Note that I am adopting NEUT or NEUTRAL as a label for the 0 value. I have been using "intermediate" in earlier posts, but it just takes too long to write and the abbreviation makes it look like you are talking about integers.
In some languages, like C (prior to C99) you don't have an actual boolean data type at all, but the comparison operators will treat integers with any non-zero value as TRUE and integers with a value of 0 as FALSE. With C99 you can include stdbool.h and get an actual boolean data type where any non-zero value that is assigned to it is changed to a 1 so that the variable can only contain a 0 or a 1. Python does essentially the same thing. I strongly favor the C99/Python way of handling bools and encourage the same behavior with Kleenes except that the FALSE value would be represented by a string of zeros followed by a - in the least significant trit, a NEUTRAL would be represented by all zeros and TRUE would be represented by a string of zeros followed by a + in the least significant trit.
One should be able to cast a bool into a Kleene with a 0 value converting into a - so that FALSE conditions are maintained as FALSE. A Kleene would have to have NEUT clamp down to FALSE or up to a TRUE if one were cast to a Bool. Or the compiler could just throw an error (seems like a better idea to me).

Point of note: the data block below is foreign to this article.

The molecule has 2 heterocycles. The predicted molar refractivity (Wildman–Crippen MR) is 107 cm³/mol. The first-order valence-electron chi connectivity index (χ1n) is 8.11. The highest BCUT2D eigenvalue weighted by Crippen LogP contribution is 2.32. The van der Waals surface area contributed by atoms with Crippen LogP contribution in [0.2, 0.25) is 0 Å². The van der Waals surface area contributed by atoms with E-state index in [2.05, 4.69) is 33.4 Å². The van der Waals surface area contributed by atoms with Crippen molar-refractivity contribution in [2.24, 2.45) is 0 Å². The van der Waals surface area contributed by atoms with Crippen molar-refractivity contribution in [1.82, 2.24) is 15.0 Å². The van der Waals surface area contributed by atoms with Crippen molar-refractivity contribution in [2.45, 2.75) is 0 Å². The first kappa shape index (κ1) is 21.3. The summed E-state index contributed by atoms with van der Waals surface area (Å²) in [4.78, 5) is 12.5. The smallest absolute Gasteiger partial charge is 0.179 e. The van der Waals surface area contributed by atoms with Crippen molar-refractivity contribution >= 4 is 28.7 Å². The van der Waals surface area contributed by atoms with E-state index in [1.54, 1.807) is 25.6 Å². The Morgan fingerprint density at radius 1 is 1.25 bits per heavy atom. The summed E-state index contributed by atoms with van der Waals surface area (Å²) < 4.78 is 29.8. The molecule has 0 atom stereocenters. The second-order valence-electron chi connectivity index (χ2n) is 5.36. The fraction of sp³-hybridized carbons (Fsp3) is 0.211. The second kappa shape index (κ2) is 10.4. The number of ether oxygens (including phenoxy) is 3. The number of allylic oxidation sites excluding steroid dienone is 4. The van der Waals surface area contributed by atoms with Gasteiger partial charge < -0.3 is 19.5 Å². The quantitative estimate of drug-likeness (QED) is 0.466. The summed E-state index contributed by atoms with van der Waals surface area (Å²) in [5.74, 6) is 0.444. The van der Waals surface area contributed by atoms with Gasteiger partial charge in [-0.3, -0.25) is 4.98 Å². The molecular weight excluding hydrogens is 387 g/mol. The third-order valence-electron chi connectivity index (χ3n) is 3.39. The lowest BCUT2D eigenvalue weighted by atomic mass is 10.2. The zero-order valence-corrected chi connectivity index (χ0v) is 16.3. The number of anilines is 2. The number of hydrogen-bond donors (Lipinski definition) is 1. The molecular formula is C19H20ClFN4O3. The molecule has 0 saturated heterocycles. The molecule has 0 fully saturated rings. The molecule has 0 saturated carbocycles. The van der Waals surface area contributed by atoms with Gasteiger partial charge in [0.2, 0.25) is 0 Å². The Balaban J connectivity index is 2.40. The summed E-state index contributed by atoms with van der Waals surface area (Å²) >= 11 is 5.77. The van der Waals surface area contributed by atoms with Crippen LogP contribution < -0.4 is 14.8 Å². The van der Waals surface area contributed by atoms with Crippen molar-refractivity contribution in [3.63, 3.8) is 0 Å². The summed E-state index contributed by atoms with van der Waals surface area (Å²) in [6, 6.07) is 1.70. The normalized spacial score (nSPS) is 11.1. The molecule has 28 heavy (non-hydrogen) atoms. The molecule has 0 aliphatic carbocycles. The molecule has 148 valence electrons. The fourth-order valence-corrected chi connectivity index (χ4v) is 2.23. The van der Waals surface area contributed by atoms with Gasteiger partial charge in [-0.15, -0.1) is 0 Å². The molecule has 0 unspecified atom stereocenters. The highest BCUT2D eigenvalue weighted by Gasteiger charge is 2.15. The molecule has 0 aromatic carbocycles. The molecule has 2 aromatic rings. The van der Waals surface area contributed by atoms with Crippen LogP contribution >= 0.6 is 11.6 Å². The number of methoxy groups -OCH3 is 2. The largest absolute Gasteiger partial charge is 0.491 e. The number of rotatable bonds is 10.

Using a three-valued bool-like data type is actually not very original. They've been around since the 70's and are currently used in many programming languages including Perl, PHP, Ruby, Haskell and others. It is currently in the C++20 proposal as well so we may be seeing it in C++ soon. These are returned by a special comparison operator, usually denoted by <=> or <==> (spaceship operator), which compares two values and returns an integer value -1 if x < y, integer value 0 if x == y or integer value 1 if x > y. In C, the functions strcmp, memcmp and qsort return the same thing. The output of these functions is essentially a kleene data type. A kleene however, would be general purpose, not just constrained to a few specialized comparison operators.